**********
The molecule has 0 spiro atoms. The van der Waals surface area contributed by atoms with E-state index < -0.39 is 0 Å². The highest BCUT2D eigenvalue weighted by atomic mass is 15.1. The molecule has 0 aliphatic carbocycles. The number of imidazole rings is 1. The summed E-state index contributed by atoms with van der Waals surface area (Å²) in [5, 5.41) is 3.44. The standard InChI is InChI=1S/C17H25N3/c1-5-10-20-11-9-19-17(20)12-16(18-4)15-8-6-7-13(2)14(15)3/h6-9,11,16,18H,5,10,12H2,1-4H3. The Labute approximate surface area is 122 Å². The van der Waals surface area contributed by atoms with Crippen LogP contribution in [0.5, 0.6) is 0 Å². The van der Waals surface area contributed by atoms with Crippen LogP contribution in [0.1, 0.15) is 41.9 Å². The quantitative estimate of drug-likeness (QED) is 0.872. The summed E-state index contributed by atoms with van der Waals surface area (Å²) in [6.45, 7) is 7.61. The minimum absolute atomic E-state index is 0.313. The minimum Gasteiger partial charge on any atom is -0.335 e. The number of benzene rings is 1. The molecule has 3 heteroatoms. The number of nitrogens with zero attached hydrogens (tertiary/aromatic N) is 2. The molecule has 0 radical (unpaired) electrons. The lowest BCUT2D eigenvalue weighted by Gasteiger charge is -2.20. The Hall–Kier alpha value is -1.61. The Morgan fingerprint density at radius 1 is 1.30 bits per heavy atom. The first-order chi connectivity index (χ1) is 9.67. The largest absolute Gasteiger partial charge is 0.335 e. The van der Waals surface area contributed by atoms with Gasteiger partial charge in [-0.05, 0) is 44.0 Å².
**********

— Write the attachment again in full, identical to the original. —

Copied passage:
The molecule has 0 spiro atoms. The van der Waals surface area contributed by atoms with E-state index < -0.39 is 0 Å². The highest BCUT2D eigenvalue weighted by atomic mass is 15.1. The molecule has 0 aliphatic carbocycles. The number of imidazole rings is 1. The summed E-state index contributed by atoms with van der Waals surface area (Å²) in [5, 5.41) is 3.44. The standard InChI is InChI=1S/C17H25N3/c1-5-10-20-11-9-19-17(20)12-16(18-4)15-8-6-7-13(2)14(15)3/h6-9,11,16,18H,5,10,12H2,1-4H3. The Labute approximate surface area is 122 Å². The van der Waals surface area contributed by atoms with Crippen LogP contribution in [0.5, 0.6) is 0 Å². The van der Waals surface area contributed by atoms with Crippen LogP contribution in [0.1, 0.15) is 41.9 Å². The quantitative estimate of drug-likeness (QED) is 0.872. The summed E-state index contributed by atoms with van der Waals surface area (Å²) in [6.45, 7) is 7.61. The minimum absolute atomic E-state index is 0.313. The minimum Gasteiger partial charge on any atom is -0.335 e. The number of benzene rings is 1. The molecule has 3 heteroatoms. The number of nitrogens with zero attached hydrogens (tertiary/aromatic N) is 2. The molecule has 0 radical (unpaired) electrons. The lowest BCUT2D eigenvalue weighted by Gasteiger charge is -2.20. The Hall–Kier alpha value is -1.61. The Morgan fingerprint density at radius 1 is 1.30 bits per heavy atom. The first-order chi connectivity index (χ1) is 9.67. The largest absolute Gasteiger partial charge is 0.335 e. The van der Waals surface area contributed by atoms with Gasteiger partial charge in [-0.05, 0) is 44.0 Å².